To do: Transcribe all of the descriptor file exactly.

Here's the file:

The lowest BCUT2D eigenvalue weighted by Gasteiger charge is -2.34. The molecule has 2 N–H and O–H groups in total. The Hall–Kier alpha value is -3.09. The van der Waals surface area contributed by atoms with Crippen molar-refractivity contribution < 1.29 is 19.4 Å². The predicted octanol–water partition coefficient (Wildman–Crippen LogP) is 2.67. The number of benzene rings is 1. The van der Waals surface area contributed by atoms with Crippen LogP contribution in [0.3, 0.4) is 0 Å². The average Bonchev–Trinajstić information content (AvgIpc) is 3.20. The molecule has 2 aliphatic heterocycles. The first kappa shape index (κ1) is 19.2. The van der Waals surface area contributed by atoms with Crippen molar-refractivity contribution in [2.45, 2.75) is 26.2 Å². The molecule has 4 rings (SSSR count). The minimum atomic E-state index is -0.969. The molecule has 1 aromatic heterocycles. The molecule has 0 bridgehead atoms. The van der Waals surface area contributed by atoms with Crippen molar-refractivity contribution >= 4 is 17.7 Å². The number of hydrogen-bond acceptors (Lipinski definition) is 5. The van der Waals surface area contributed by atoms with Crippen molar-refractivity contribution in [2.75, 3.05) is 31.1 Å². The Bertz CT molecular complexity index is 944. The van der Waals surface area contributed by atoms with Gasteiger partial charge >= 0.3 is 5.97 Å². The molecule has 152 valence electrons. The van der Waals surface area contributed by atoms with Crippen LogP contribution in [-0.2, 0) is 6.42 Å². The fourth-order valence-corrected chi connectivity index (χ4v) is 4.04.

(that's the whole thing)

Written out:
The lowest BCUT2D eigenvalue weighted by Gasteiger charge is -2.34. The molecule has 2 N–H and O–H groups in total. The Hall–Kier alpha value is -3.09. The van der Waals surface area contributed by atoms with Crippen molar-refractivity contribution < 1.29 is 19.4 Å². The predicted octanol–water partition coefficient (Wildman–Crippen LogP) is 2.67. The number of benzene rings is 1. The van der Waals surface area contributed by atoms with Crippen LogP contribution in [0.3, 0.4) is 0 Å². The average Bonchev–Trinajstić information content (AvgIpc) is 3.20. The molecule has 2 aliphatic heterocycles. The first kappa shape index (κ1) is 19.2. The van der Waals surface area contributed by atoms with Crippen molar-refractivity contribution in [2.45, 2.75) is 26.2 Å². The molecule has 4 rings (SSSR count). The minimum atomic E-state index is -0.969. The molecule has 1 aromatic heterocycles. The molecule has 0 bridgehead atoms. The van der Waals surface area contributed by atoms with Crippen molar-refractivity contribution >= 4 is 17.7 Å². The number of hydrogen-bond acceptors (Lipinski definition) is 5. The van der Waals surface area contributed by atoms with Crippen molar-refractivity contribution in [2.75, 3.05) is 31.1 Å². The Bertz CT molecular complexity index is 944. The van der Waals surface area contributed by atoms with Gasteiger partial charge >= 0.3 is 5.97 Å². The molecule has 152 valence electrons. The van der Waals surface area contributed by atoms with Crippen LogP contribution in [-0.2, 0) is 6.42 Å². The fourth-order valence-corrected chi connectivity index (χ4v) is 4.04.